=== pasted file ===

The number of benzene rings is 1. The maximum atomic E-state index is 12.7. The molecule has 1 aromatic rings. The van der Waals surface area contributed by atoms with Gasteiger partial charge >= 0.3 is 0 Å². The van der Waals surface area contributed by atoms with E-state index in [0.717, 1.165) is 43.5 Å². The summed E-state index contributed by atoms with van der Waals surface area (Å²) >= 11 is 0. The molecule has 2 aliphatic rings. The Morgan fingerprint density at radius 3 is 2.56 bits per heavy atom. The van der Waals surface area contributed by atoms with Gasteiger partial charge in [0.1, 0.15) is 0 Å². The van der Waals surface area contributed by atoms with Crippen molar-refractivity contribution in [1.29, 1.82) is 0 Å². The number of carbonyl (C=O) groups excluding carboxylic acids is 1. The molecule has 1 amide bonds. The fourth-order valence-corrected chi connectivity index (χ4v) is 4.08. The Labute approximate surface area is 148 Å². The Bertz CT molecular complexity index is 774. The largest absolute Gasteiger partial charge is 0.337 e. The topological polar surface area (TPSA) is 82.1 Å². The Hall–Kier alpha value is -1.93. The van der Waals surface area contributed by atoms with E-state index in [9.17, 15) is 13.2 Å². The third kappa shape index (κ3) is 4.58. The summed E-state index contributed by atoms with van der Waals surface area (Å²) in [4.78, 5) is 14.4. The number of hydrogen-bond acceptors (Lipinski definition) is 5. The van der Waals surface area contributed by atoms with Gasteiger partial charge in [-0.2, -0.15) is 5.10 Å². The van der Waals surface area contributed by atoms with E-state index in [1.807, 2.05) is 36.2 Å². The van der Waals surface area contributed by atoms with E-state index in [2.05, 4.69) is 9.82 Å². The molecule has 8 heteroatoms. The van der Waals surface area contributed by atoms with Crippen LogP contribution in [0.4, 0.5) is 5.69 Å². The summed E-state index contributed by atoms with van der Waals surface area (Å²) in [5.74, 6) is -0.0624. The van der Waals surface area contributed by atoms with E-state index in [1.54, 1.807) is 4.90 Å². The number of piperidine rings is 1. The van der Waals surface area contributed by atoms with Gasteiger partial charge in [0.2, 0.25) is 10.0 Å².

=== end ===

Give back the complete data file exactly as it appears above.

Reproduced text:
The number of benzene rings is 1. The maximum atomic E-state index is 12.7. The molecule has 1 aromatic rings. The van der Waals surface area contributed by atoms with Gasteiger partial charge >= 0.3 is 0 Å². The van der Waals surface area contributed by atoms with E-state index in [0.717, 1.165) is 43.5 Å². The summed E-state index contributed by atoms with van der Waals surface area (Å²) >= 11 is 0. The molecule has 2 aliphatic rings. The Morgan fingerprint density at radius 3 is 2.56 bits per heavy atom. The van der Waals surface area contributed by atoms with Gasteiger partial charge in [0.1, 0.15) is 0 Å². The van der Waals surface area contributed by atoms with Crippen molar-refractivity contribution in [1.29, 1.82) is 0 Å². The number of carbonyl (C=O) groups excluding carboxylic acids is 1. The molecule has 1 amide bonds. The fourth-order valence-corrected chi connectivity index (χ4v) is 4.08. The Labute approximate surface area is 148 Å². The Bertz CT molecular complexity index is 774. The largest absolute Gasteiger partial charge is 0.337 e. The topological polar surface area (TPSA) is 82.1 Å². The Hall–Kier alpha value is -1.93. The van der Waals surface area contributed by atoms with E-state index in [9.17, 15) is 13.2 Å². The third kappa shape index (κ3) is 4.58. The summed E-state index contributed by atoms with van der Waals surface area (Å²) in [4.78, 5) is 14.4. The number of hydrogen-bond acceptors (Lipinski definition) is 5. The van der Waals surface area contributed by atoms with Gasteiger partial charge in [-0.2, -0.15) is 5.10 Å². The van der Waals surface area contributed by atoms with E-state index in [1.807, 2.05) is 36.2 Å². The van der Waals surface area contributed by atoms with E-state index in [2.05, 4.69) is 9.82 Å². The molecule has 8 heteroatoms. The van der Waals surface area contributed by atoms with Crippen LogP contribution in [0.4, 0.5) is 5.69 Å². The summed E-state index contributed by atoms with van der Waals surface area (Å²) in [5.74, 6) is -0.0624. The van der Waals surface area contributed by atoms with E-state index in [1.54, 1.807) is 4.90 Å². The number of piperidine rings is 1. The van der Waals surface area contributed by atoms with Gasteiger partial charge in [0.2, 0.25) is 10.0 Å².